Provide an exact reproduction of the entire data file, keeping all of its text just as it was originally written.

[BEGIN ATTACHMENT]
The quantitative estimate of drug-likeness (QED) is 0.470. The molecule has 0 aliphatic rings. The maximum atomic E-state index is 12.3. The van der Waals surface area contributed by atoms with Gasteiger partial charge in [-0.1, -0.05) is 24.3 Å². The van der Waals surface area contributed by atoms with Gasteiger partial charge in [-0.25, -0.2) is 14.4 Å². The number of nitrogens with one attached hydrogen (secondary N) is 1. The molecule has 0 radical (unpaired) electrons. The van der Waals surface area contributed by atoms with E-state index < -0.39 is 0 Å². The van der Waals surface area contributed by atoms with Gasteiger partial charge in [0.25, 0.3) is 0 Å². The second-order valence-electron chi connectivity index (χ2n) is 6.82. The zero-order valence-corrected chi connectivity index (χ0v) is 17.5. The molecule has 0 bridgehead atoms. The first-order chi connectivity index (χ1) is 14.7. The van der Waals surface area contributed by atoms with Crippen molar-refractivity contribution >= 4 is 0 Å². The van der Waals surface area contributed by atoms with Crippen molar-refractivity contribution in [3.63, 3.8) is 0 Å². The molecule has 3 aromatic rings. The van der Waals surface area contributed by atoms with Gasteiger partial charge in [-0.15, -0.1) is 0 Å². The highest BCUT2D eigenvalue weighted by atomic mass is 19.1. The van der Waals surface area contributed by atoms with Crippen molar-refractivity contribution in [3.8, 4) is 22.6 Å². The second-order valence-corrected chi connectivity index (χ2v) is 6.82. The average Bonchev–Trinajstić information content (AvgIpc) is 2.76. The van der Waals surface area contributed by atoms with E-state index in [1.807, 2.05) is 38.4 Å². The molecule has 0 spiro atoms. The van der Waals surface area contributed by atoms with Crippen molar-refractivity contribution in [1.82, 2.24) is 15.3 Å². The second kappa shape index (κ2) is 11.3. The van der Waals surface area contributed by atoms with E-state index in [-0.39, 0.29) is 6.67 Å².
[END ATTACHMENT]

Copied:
The quantitative estimate of drug-likeness (QED) is 0.470. The molecule has 0 aliphatic rings. The maximum atomic E-state index is 12.3. The van der Waals surface area contributed by atoms with Gasteiger partial charge in [-0.1, -0.05) is 24.3 Å². The van der Waals surface area contributed by atoms with Gasteiger partial charge in [-0.25, -0.2) is 14.4 Å². The number of nitrogens with one attached hydrogen (secondary N) is 1. The molecule has 0 radical (unpaired) electrons. The van der Waals surface area contributed by atoms with E-state index < -0.39 is 0 Å². The van der Waals surface area contributed by atoms with Gasteiger partial charge in [0.25, 0.3) is 0 Å². The second-order valence-electron chi connectivity index (χ2n) is 6.82. The zero-order valence-corrected chi connectivity index (χ0v) is 17.5. The molecule has 0 bridgehead atoms. The first-order chi connectivity index (χ1) is 14.7. The van der Waals surface area contributed by atoms with Crippen molar-refractivity contribution >= 4 is 0 Å². The van der Waals surface area contributed by atoms with Crippen molar-refractivity contribution in [3.63, 3.8) is 0 Å². The molecule has 3 aromatic rings. The van der Waals surface area contributed by atoms with Gasteiger partial charge in [-0.15, -0.1) is 0 Å². The highest BCUT2D eigenvalue weighted by atomic mass is 19.1. The van der Waals surface area contributed by atoms with Crippen molar-refractivity contribution in [3.8, 4) is 22.6 Å². The second-order valence-corrected chi connectivity index (χ2v) is 6.82. The average Bonchev–Trinajstić information content (AvgIpc) is 2.76. The van der Waals surface area contributed by atoms with E-state index in [1.807, 2.05) is 38.4 Å². The molecule has 0 spiro atoms. The van der Waals surface area contributed by atoms with Crippen molar-refractivity contribution in [1.82, 2.24) is 15.3 Å². The second kappa shape index (κ2) is 11.3. The van der Waals surface area contributed by atoms with E-state index in [-0.39, 0.29) is 6.67 Å².